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January 28, 2013

New York Times Dismantles Its Environment Desk

NEW YORK — The New York Times will close its environment desk in the next few weeks and assign its seven reporters and two editors to other departments. The positions of environment editor and deputy environment editor are being eliminated. No decision has been made about the fate of the Green Blog, which is edited from the environment desk.

“It wasn’t a decision we made lightly,” said Dean Baquet, the paper’s managing editor for news operations. “To both me and Jill  1/8Abramson, executive editor 3/8, coverage of the environment is what separates the New York Times from other papers. We devote a lot of resources to it, now more than ever. We have not lost any desire for environmental coverage. This is purely a structural matter.”

On Dec. 3 the Times announced that it was offering buyouts to 30 newsroom managers in an effort to reduce newsroom expenses. But Baquet said the decision to dismantle the environment desk wasn’t linked to budgetary concerns and that no one is expected to lose his or her job.

Instead, Baquet said the change was prompted by the shifting interdisciplinary landscape of news reporting. When the desk was created in early 2009, the environmental beat was largely seen as “singular and isolated,” he said. It was pre-fracking and pre-economic collapse. But today, environmental stories are “partly business, economic, national or local, among other subjects,” Baquet said. “They are more complex. We need to have people working on the different desks that can cover different parts of the story.”

The environmental reporters were told of the decision on Wednesday. Baquet said he will meet with each of them to discuss their next assignments and the future of their beats. No decision has been made about the fate of the Green Blog, the online site for the Times’ daily coverage of energy and environment news.

The paper did a similar restructuring of its education desk a few months ago. Baquet said editors are also considering whether religion reporting could benefit from this type of change.

News that the New York Times is closing its environmental desk comes just a week after The Daily Climate reported that worldwide coverage of climate change continued a three-year slide in 2012-and that among the five largest U.S. dailies, the Times published the most stories and had the biggest increase in coverage. Times assistant managing editor Glenn Kramon told The Daily Climate that “climate change is one of the few subjects so important that we need to be oblivious to cycles and just cover it as hard as we can all the time.”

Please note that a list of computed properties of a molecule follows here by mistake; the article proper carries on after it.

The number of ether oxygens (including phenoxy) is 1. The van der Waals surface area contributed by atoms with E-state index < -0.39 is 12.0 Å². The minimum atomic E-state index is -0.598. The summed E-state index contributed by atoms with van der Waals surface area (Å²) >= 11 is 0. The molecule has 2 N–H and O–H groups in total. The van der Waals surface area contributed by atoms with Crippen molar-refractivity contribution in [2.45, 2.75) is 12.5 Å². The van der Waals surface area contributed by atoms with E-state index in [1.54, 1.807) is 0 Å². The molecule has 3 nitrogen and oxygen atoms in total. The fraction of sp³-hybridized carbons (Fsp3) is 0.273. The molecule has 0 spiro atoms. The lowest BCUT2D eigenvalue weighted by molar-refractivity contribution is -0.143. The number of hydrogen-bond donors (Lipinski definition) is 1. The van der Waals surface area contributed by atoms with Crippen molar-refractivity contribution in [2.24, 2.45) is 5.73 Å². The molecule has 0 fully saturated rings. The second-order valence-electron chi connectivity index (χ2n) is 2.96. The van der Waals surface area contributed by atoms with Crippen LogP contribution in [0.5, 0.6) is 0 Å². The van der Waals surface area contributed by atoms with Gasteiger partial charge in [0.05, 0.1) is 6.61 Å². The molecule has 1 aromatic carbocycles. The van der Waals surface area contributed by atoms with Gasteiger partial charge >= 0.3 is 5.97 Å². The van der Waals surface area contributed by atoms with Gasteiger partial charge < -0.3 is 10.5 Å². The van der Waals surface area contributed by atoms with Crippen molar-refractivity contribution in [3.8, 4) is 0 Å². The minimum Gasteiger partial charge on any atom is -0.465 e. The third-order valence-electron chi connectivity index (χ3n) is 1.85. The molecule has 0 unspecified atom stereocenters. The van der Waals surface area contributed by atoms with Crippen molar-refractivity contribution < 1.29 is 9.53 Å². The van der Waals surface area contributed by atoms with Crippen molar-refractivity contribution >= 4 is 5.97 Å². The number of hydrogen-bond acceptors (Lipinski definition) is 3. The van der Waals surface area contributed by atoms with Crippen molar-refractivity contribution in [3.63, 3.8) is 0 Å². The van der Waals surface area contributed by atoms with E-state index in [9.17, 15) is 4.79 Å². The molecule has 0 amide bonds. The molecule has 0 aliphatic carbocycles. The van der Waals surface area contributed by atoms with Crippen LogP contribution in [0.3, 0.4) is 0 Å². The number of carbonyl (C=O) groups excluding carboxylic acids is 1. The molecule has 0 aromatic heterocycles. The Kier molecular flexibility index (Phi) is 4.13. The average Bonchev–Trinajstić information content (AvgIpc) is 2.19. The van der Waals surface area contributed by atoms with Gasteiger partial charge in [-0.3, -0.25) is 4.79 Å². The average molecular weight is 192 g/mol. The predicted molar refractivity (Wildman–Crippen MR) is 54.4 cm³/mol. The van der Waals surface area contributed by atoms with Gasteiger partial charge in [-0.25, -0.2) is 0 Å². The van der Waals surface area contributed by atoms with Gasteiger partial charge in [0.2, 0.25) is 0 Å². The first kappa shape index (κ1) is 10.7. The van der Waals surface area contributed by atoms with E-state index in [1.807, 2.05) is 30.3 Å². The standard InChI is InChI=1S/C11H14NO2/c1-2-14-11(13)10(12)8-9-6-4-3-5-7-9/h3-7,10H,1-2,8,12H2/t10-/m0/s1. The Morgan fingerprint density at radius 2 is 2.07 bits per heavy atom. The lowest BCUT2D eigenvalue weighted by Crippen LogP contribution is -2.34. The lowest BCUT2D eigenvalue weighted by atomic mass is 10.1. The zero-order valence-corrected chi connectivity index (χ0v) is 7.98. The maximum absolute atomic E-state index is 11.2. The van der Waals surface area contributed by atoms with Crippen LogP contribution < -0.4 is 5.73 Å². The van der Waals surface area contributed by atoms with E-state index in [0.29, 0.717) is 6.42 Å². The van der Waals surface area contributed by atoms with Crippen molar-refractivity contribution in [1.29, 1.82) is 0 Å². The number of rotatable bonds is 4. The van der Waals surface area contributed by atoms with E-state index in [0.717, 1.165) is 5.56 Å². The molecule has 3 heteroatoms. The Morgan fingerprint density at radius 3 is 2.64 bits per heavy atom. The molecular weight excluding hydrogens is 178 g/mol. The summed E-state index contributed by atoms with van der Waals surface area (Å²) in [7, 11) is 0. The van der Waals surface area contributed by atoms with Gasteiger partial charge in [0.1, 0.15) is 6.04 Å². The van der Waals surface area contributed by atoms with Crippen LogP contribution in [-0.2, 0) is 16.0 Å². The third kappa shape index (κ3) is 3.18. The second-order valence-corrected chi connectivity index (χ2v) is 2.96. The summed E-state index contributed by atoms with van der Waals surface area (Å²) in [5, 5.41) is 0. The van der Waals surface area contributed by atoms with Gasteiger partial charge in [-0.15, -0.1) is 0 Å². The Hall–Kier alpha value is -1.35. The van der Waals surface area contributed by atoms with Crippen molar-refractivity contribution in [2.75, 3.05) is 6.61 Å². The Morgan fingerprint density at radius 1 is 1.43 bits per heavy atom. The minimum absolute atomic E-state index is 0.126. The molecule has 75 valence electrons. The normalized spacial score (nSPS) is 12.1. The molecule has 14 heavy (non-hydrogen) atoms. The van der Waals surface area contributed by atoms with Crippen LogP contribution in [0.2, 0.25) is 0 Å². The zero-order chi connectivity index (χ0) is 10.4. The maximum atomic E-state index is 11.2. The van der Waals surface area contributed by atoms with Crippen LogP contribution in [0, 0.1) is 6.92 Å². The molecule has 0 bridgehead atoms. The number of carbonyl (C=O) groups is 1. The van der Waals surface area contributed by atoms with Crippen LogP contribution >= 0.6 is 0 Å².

“I ask myself, ’In 20 years, what will we be proudest that we addressed, and where will we scratch our head and say why didn’t we focus more on that?’” Kramon said.

On Thursday, Kramon responded to questions from InsideClimate News in an email. “Fortunately, we still have those reporters who cover climate change so well, and we expect to cover the subject just as aggressively going forward,” he said.

Beth Parke, executive director of the Society of Environmental Journalists, said that while solid environmental coverage doesn’t always require a dedicated team, the Times’ decision is “worrying.”

“Dedicated teams bring strength and consistency to the task of covering environment-related issues,” she said. “It’s always a huge loss to see them dismantled ... It’s not necessarily a weakening to change organizational structure, but it does seem to be a bad sign. I will be watching closely what happens next.”

Dan Fagin, a longtime science journalist and director of the Science, Health and Environmental Reporting Program at New York University, said the Times’ decision was “disappointing.” He said the environmental desk “has done a terrific job and produced outstanding work” in large part because its editors and reporters could make covering the environment their sole responsibility.

“The New York Times has too much editorial integrity to abandon its environmental coverage completely,” said Fagin, who serves on the InsideClimate News advisory board. “But if you don’t have the editorial structure to support the kind of commitment needed to do both daily coverage and deeper investigative and explanatory work, it is hard to imagine that you could keep the same level of intensity.”

Baquet said it’s up to him to make sure the Times’ environmental coverage doesn’t falter. “My goal is to make sure we’re producing the same level of work,” he said. It “is too important of a topic to let it slip.”

Bill Keller, the Times’ former executive editor, created the environmental desk in 2009 and hired;Erica Goode, now a national desk reporter covering criminal justice, as its editor. Sandy Keenan took over in April 2011 and is now being reassigned. Under their leadership, the desk has tackled complex and controversial subjects. In 2012, Justin Gillis won the John B. Oakes Award for Distinguished Environmental Journalism with a 10-part series, “ Temperatures Rising,” showing the consequences of global warming. A few months before Hurricane Sandy devastated parts of New York City, a story by Mireya Navarro warned that the city was moving too slowly in its preparations for rising seas and increasingly severe storms. After the storm, Gillis and Felicity Barringer wrote a story questioning the wisdom of rebuilding coastal areas that are repeatedly destroyed by natural disasters.

Corrections: An earlier version of this story said that Sandy Keenan was hired as the environmental desk’s first editor. Erica Goode, who now covers criminal justice for the Times, held that position. Keenan was appointed in 2011.

* Glenn Kramon is an assistant managing editor at the Times, not managing editor.

Source: InsideClimate News.

 

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